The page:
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This question already has an answer here:

For which values of $x$ such that $0$°$≤x<360$°, we have: $\sin x > \cos x$?

The answer is "When $45$° $< x < 225°$, the $y$-coordinate of the point on the unit circle is greater than the $x$-coordinate", but I don't understand why this is the answer and how the book got it.

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marked as duplicate by lab bhattacharjee algebra-precalculus Aug 2 '17 at 17:51

This question has been asked before and already has an answer. If those answers do not fully address your question, please ask a new question.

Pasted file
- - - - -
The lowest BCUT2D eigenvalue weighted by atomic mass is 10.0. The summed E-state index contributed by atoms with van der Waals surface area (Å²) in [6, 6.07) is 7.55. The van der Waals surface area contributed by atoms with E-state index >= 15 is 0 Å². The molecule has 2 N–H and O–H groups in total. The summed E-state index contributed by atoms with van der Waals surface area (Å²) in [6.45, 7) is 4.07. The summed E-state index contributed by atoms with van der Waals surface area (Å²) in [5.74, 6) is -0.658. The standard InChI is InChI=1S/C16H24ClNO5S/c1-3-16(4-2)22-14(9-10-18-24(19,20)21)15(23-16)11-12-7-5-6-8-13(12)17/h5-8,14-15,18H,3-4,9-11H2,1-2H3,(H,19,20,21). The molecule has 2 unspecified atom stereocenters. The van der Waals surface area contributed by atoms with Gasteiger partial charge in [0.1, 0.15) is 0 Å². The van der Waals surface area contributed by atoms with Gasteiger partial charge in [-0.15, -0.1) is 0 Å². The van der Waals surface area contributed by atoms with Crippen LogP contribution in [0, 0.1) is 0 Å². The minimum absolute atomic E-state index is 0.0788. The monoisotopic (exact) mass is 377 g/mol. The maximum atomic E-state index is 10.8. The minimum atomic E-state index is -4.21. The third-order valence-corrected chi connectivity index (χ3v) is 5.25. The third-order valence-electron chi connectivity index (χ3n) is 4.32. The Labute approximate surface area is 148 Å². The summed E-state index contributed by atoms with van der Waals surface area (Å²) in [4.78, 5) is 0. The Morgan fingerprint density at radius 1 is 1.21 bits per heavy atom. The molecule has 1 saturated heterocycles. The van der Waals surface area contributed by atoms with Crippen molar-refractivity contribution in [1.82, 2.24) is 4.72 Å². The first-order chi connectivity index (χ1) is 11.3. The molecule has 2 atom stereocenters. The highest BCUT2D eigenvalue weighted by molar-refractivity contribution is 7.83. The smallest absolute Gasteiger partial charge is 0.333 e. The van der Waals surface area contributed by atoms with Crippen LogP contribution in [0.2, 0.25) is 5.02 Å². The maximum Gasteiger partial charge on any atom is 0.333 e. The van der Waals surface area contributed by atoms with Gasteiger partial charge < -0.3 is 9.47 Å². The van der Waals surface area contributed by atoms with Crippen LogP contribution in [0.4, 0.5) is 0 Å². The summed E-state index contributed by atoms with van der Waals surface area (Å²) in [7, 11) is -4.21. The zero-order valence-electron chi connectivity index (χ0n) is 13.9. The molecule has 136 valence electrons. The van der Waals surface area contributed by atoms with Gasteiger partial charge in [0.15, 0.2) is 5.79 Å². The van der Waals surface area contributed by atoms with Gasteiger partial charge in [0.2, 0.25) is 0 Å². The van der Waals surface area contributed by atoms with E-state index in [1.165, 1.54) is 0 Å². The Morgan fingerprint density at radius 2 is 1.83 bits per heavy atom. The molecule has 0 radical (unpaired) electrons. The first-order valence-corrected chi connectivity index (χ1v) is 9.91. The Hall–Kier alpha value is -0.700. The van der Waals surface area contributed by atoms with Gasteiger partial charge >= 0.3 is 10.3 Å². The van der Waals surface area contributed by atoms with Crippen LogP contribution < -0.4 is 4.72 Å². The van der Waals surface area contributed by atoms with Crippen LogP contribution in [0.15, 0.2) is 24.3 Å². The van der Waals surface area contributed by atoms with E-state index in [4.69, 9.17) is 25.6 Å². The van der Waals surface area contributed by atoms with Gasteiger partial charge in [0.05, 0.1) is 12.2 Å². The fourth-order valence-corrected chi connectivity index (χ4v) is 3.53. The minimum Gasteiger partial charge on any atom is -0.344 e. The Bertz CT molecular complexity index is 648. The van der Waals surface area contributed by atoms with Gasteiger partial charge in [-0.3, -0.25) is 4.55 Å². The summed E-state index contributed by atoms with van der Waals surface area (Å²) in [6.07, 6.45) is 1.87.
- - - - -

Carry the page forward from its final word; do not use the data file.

• $\begingroup$ Draw a diagonal line $x=y$. The open half-plane towards the upper-left (the half-plane that contains $(-1, 1)$) is the set of $(x,y)$ pair where $y>x$. Then the idea in your book is to intersect with (the set of points on) a unit circle, where $x = \cos \theta$ and $y = \sin \theta$. $\endgroup$ – peterwhy Aug 2 '17 at 17:58
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It's $\sin(x-45^{\circ})>0$, which gives $0^{\circ}<x-45^{\circ}<180^{\circ}$

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